Evangelical Christians trample my religious freedom by applying their convictions to all in the abortion debate

The abortion debate in America is a contentious one that I have no interest in rehashing here. While I have many thoughts and opinions on the issue, most of them fall outside of the kind of rational discussion I prefer to instigate on my little site dedicated to the wonderful as opposed to the profane.

Something I cannot ignore of late are the actions of multiple states—tellingly, states which tend to be poorer than the U.S. average with a markedly less educated populace—as they defy the moderate will of the majority of American citizens and the affirmed constitutional right of individual Americans to follow their own faiths and consciences with regard to abortion procedures.

Activists at the extreme of both sides pervert this complex and morally fraught issue by ignoring subtleties and braying out absolutes and ultimatums. I reject those dangerous simplifications from both the right and left. Most Americans believe that some abortions should be safe and legal. Less than half of Americans support either a total ban or the complete freedom to terminate any pregnancy.

In particular, as a Jewish woman, I find it offensive that conservative Christians are promoting their religious beliefs in the political arena with a total disregard for the separation of church and state.

This separation, of course, is another freedom guaranteed to each of us by the Constitution.

The actors on these Supreme Court defying laws like to portray themselves as sole legitimate arbiters of God’s will. Upon signing the most restrictive anti-abortion bill in America, Governor Kay Ivey of Alabama issued a statement that she did so because “every life is a sacred gift from God.” Of course, with no exceptions in the Alabama bill for survivors of horrific crimes against girls no matter how young or women whether competent to consent or not who become pregnant, it’s obvious that Governor Ivey feels some lives are more sacred than others, and that it is her place to judge such matters.

Jewish law argues that a mother’s life must be saved at the expense of a fetus if the parent is in danger and the process of childbirth has not yet begun. “[T]he life of those already living comes before the life of those yet to be born.”Jewish law also recognizes the mental health of the mother as a vital factor in making the decision to terminate a pregnancy. Other faiths advise their adherents differently.

It is evangelizing pure and simple for this kind of dictatorial Christian to attempt to subvert my religion with her own when it comes to my family’s medical decision making.

There are suppositions about the moment that “life” begins, but no definitive answers from science yet to trump matters of faith and belief. We may someday know when the spark of animation—or the soul—enters the bundle of cells that grow into living flesh. We do not know now beyond a general range of viability dates for human babies.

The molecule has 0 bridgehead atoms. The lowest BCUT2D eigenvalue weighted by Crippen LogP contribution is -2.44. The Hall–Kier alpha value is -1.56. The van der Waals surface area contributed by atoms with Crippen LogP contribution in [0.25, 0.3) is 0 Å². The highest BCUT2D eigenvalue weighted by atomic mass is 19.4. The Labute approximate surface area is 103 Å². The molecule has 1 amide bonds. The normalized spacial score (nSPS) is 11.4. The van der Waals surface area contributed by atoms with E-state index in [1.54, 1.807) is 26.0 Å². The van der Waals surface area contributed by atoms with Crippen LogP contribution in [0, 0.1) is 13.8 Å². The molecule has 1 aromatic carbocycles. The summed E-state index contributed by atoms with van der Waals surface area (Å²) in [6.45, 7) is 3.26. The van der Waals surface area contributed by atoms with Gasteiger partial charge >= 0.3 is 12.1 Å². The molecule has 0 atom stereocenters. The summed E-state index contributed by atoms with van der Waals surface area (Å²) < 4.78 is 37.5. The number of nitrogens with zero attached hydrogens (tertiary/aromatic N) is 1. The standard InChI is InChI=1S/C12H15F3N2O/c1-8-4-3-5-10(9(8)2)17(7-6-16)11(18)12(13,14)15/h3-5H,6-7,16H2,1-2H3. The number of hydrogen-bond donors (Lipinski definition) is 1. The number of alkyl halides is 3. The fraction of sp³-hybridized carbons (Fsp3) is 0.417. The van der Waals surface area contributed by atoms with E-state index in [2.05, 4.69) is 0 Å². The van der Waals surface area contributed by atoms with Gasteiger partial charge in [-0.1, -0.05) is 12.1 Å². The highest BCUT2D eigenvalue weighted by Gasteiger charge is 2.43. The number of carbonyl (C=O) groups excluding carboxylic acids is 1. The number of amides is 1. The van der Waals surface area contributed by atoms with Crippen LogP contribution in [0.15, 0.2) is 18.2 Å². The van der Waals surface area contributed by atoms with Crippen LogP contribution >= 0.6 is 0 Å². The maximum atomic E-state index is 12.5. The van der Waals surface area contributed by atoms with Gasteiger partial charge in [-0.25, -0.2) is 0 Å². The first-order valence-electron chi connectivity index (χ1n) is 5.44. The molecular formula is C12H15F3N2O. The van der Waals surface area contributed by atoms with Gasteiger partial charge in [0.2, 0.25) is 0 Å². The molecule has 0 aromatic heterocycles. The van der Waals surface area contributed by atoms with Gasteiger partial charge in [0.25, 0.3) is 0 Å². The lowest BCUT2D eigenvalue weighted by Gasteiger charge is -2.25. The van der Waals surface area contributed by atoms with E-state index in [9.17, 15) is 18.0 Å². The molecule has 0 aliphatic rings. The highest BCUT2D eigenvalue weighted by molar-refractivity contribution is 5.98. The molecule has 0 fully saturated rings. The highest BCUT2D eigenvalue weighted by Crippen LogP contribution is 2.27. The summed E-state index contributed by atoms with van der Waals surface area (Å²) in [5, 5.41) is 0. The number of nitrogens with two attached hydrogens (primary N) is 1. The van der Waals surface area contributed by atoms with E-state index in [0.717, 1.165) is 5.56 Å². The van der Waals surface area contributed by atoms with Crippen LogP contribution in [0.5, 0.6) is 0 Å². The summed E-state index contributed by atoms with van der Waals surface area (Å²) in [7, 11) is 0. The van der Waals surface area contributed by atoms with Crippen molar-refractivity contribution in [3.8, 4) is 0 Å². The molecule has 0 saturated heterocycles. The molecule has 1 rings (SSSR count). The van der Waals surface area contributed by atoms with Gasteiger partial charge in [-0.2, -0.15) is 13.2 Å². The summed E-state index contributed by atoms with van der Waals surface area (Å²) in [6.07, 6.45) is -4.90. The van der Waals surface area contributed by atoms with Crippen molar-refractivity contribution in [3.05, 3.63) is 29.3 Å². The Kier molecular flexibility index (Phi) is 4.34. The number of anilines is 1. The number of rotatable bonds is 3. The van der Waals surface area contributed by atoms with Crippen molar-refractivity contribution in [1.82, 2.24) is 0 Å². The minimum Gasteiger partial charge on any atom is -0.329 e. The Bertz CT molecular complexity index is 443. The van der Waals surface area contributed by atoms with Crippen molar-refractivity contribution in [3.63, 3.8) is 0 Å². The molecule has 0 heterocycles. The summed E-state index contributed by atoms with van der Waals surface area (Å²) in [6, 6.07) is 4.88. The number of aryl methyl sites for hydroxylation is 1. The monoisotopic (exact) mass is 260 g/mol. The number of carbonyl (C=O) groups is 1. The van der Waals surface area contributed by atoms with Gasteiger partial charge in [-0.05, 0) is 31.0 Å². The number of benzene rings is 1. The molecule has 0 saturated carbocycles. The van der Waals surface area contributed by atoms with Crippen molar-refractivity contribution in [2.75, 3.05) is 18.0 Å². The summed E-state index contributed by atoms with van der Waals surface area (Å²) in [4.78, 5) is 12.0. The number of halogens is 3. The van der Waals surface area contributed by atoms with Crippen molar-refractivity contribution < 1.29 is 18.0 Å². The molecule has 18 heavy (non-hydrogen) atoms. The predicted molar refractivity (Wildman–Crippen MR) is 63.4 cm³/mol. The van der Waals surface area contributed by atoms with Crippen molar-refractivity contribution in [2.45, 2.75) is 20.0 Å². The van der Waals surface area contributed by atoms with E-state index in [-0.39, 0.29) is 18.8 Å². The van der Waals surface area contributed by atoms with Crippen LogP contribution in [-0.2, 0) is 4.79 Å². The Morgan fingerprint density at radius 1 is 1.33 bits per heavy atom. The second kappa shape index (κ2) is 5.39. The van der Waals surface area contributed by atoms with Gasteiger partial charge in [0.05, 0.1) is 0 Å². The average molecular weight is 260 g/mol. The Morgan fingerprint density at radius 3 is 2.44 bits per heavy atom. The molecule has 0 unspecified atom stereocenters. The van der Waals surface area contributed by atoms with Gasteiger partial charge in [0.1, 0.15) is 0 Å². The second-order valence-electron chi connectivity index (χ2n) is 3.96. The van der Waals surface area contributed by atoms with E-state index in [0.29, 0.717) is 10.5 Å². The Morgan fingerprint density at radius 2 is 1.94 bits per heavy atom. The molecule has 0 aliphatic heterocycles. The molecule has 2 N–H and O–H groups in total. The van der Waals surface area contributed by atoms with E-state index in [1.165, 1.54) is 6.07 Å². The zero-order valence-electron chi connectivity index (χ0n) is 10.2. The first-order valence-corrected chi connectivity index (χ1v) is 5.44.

From my perspective, it would be wise for people who value unborn lives above those of living women to invest heavily in the technological leap of gestating fetuses outside the womb. If it were possible to “harvest” unwanted pregnancies and nurture them elsewhere, some of the moral quandaries would change if not diminish. Certainly at that point those with the most extreme viewpoints on the subject of abortion could offer to save every unwanted child and assume the costs—financial, social, and emotional—thereof.

https://theawarenesscenter.blogspot.com/2011/02/incest-pregnancy-abortion-and-halacha.html

5 thoughts on “Evangelical Christians trample my religious freedom by applying their convictions to all in the abortion debate

  1. I am a “Christian” who hates what’s going on with taking the choice away from grown women who should ideally have dominion over their own affairs. Its really scary what is going on these days.

    • I’m glad you feel welcome to post here. I respect your faith and your right to be different from me, and I prefer for our government to be very careful about infringement of that right to differ. There’s no one religion whose adherents are all perfect paragons of humanity. We should all cultivate compassion. 🙂

    • Both great links! Thank you.

      1) Your first link leads to:
      “How new humans are made: cells and embryos, twins and chimeras, left and right, mind/self/soul, sex, and schizophrenia”
      by Charles E Boklage:
      Is this book approachable for an audience without specialist training in medicine or biology? I do find it interesting–and not surprising!–that it has two 5* and one zero* review. I’m wondering what is so contentious to make one reviewer hate it so thoroughly? I hope it is a lack of adhering to popular extremist dogma. 😉 Does it have a particular “spiritual” orientation as the negative reviewer suggested?

      2) Regarding the NPR article:
      I love that this article covers the science as well as the ramifications. It is no small thing to grow a fetus outside of the womb in either the medical or the moral sense. As a bridge between unwanted premature birth and full term development, however, the promise of it is breathtaking.

      I really appreciate your thoughtful comment. 🙂

  2. As an atheist biologist, with two daughters, and close friends and ex-students (who have become friends), a number of whom have had the horrendous experience of having to make that terminal decision, I have, like you, much to say on ethics, spirituality and the science. But very little of what I want to to say is un-biased by my beliefs and training, and the debate gets heated quickly. Thank you for a thoughtful, intelligent and sensitive addition. There are too few of those around I fear.

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